Who Needs What?

    After I examine and check and tidy, I assess any overall issues with each plant. Which plant might need to be shifted further into the sunlight, which needs to be pulled out of direct light? Sometimes a plant will put on new growth on one side and not the other so I rotate the pot so the weaker side receives more light. If it’s the dead of winter, I’ll turn on a grow bulb that I have in a nearby desk lamp (like in photo). I also take a damp cotton washcloth and wipe down the plant leaves that are dusty (though not succulents). Then I decide what plant looks like it’s outgrowing its pot and might need to be transplanted to a larger container.

    Time for a Drink

    Lastly, I fill a watering can with water and several drops of fertilizer. Plant experts will advise you to only fertilize in spring and summer but I’ve found in the overcast Northwest, my houseplants need a boost of nutrients to stay healthy. I don’t fertilize every week but about every other week. Then I soak the pot’s surface with water, careful not to water the leaves as best I can.

    A lot of newbie plant owners will pour half a glass of leftover water in the pot. This doesn’t ensure all of the roots get water and is usually far too little to keep the plant going, especially if it’s larger and has lots of leaves. So give it a good soak, but beware that your tray may overflow. I pour lightly in a rotation, so that by the time I’m done with the last plant, I can go and check the tray on the first and see if it needs more. If the tray is dry, I pour a bit more.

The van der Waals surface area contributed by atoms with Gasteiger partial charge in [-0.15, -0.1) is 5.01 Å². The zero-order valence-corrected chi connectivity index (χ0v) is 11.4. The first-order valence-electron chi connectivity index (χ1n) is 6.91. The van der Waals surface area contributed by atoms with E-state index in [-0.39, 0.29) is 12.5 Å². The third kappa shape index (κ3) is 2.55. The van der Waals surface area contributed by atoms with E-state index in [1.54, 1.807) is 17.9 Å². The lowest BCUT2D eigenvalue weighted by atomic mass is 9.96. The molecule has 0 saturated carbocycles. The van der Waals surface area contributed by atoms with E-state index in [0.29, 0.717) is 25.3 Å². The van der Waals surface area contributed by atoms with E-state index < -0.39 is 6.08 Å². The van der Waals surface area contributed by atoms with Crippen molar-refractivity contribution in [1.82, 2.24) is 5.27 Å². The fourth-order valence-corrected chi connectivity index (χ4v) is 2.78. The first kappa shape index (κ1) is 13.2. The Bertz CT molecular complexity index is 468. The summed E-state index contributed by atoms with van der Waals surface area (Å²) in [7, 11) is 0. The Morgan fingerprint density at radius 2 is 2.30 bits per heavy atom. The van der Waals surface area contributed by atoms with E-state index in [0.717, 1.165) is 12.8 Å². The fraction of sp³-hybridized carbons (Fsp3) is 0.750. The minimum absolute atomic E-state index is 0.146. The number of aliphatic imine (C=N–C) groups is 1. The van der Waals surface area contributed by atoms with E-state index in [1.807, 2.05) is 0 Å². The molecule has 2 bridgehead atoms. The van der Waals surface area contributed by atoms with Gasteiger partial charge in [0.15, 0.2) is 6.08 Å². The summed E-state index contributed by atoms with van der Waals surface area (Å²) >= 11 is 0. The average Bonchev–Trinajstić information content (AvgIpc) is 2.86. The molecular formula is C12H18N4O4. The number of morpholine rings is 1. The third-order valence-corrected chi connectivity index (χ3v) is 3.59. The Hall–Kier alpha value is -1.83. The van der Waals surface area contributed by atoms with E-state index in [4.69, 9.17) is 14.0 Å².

A Simple System of Tools

    After I’m finished, I park my watering can on the lowest shelf of my étagère. It has scant light down there so instead of struggling to grow a plant, I just display a decorative watering can. From time to time, I also store a faux plant down there, which adds a bit of greenery.

    Beside the watering can, I have a small decorative bucket that I use to put my plant clippings in. This bucket isn’t used for anything else since, as I mentioned, I might have pests and I don’t want to spread those insects. Periodically, I wash the bucket with a spray of rubbing alcohol and water.

    Behind the bucket and watering can, I store my snips. If I used them on the plants and suspect they have a disease or pests on them, I wipe them with a paper towel and rubbing alcohol.

    I should mention that some folks might store a spray bottle of water here as well. They mist some of the plants as some of the more tropical houseplants like humidity. However, after I read that misting doesn’t really work, I gave up this practice. A better strategy is to set a small humidifier nearby.

    Attention to a Worthy Activity

    If you’re a houseplant parent, I encourage you to take advantage of their destressing benefits. I’ve found the above ritual takes me all of a half-hour to an hour, depending on what extra care might be needed. But as I said, caring and tidying for your plants honors them as well as yourself. You’re giving your attention to a worthy activity and demonstrating your love. Because after all, our little plants are our pets and we all love our pets, right? If you let them know that, they’ll reward you with pretty growth and relaxing beauty.

    In my next post, I’ll talk about destressing by cultivating a relationship with one houseplant.

    Photo by Sanni Sahil